The terms “Diploma” and “Degree” are used almost interchangeably in some contexts, but nursing isn’t one of them. A nursing diploma vs. nursing degree is a day or night difference, for some nurses.
Some of the major differences between a nursing diploma and a nursing degree include:
– The amount of time they take. A nursing diploma generally comes from a shorter program than a nursing degree.
– How much they cost. Shorter diploma programs are generally somewhat less expensive.
– Who runs them. Diploma programs are usually run by teaching hospitals, while degree programs are run by colleges or universities.
– How they transfer. Diploma programs generally cannot transfer to colleges or universities, though there are some exceptions. Degree programs generally can.
– Continuing education prospects. Some continuing education programs for nurses will take RNs or LPNs with diplomas, others will require a bachelor’s degree or better.
– Job prospects. Although both nursing diplomas and nursing degrees qualify nursing students to sit for their NCLEX-RN, the sad fact is that many employers end up giving preference to students with one or the other.
How Do I Know Which is Right for Me?
If you’re struggling with the question of obtaining a nursing diploma vs. nursing degree, your first step should be to contact your state’s Board of Nursing. The Board of Nursing is an organization that governs educational standards, licensure, and other critical aspects of the nursing industry. They will be able to provide you with lists of approved nursing programs in your state, and may be able to give you some information on financial aid, as well.
You will need to graduate from a Board-approved nursing program in order to be able to take your licensure examination to become an RN. If you don’t see any nursing degree programs in your area on the Board’s list, then it may be easier for you to go through a diploma program offered by a local hospital.
If you know that being an RN is not your end goal for your career, and you would rather become an advanced practice registered nurse, nurse educator, or nursing informatics specialist, then you should get a degree instead of a diploma. Some diploma credits transfer, but not all of them do. A bachelor’s degree may make it easier for you to continue your education later on.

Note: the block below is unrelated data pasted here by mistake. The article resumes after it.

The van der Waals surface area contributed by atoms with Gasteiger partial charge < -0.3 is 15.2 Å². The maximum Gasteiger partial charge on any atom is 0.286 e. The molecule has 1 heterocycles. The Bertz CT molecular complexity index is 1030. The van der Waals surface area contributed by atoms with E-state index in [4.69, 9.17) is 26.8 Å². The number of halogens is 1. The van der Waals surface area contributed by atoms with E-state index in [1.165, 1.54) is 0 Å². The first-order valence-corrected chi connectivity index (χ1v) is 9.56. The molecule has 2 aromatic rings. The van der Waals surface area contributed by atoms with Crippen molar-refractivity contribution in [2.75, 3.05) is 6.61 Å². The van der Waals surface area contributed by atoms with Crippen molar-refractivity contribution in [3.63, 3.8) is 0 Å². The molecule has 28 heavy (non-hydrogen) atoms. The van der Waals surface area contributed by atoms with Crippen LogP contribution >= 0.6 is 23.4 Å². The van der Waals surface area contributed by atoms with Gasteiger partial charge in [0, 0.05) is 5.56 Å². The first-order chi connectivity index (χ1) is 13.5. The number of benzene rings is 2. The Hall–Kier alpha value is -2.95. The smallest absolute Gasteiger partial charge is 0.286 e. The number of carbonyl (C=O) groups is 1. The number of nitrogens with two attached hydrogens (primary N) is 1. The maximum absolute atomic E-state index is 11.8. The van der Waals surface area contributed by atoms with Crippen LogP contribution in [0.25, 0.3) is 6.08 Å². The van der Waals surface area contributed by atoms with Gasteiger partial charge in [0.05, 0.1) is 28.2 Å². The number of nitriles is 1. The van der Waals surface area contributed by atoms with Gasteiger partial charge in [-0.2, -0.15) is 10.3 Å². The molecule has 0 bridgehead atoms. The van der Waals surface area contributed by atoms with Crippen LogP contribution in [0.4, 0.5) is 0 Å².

Lately, the trend is to choose job applicants with more education, which favors nurses with degrees. This is especially true for things like management and leadership positions. If you do want to remain an RN, but career advancement is still important to you, then it’s worth your while to get a nursing degree instead of a diploma.
Who Offers Nursing Diploma and Degree Programs?
Which schools offers which degree program is a function of your State’s Board of Nursing’s requirements for nursing education. States that only require nurses to have a diploma or better to become RNs or LPNs may have degrees offered by community colleges. Michigan, for example, has a long list of associate’s degree programs for RNs from schools like ITT, Mid Michigan Community College, and Northwestern Community College, as well as BSN programs offered by schools like Michigan State University and the University of Michigan. Nursing students can take their NCLEX-RN and become registered nurses with a degree from any of these schools. They also have schools that offer certificates (not degrees) for any student who wants to become a Licensed Practical Nurse (LPN), but no diploma programs for RN professionals.
In terms of nursing diplomas, some programs are affiliated with schools, and some are not. New York has a nursing diploma program run out of the Arnot-Ogden Medical Center that is affiliated with the University of the State of New York, for example, which makes it easier for students to continue their education beyond the diploma level. San Antonio, Texas, has a vocational/practical nurse diploma program, which is run completely out of Kaplan College.
The nursing diploma vs. nursing degree question continues, especially as most states’ Boards of Nursing continue to tighten their educational requirements for nurses. For some students, diplomas are better. For others, the reverse is true. Ultimately, the choice of which one is right for you depends on a lot of different factors, all of which have to be carefully weighed before you can make an informed decision about which nursing program you want to enroll in.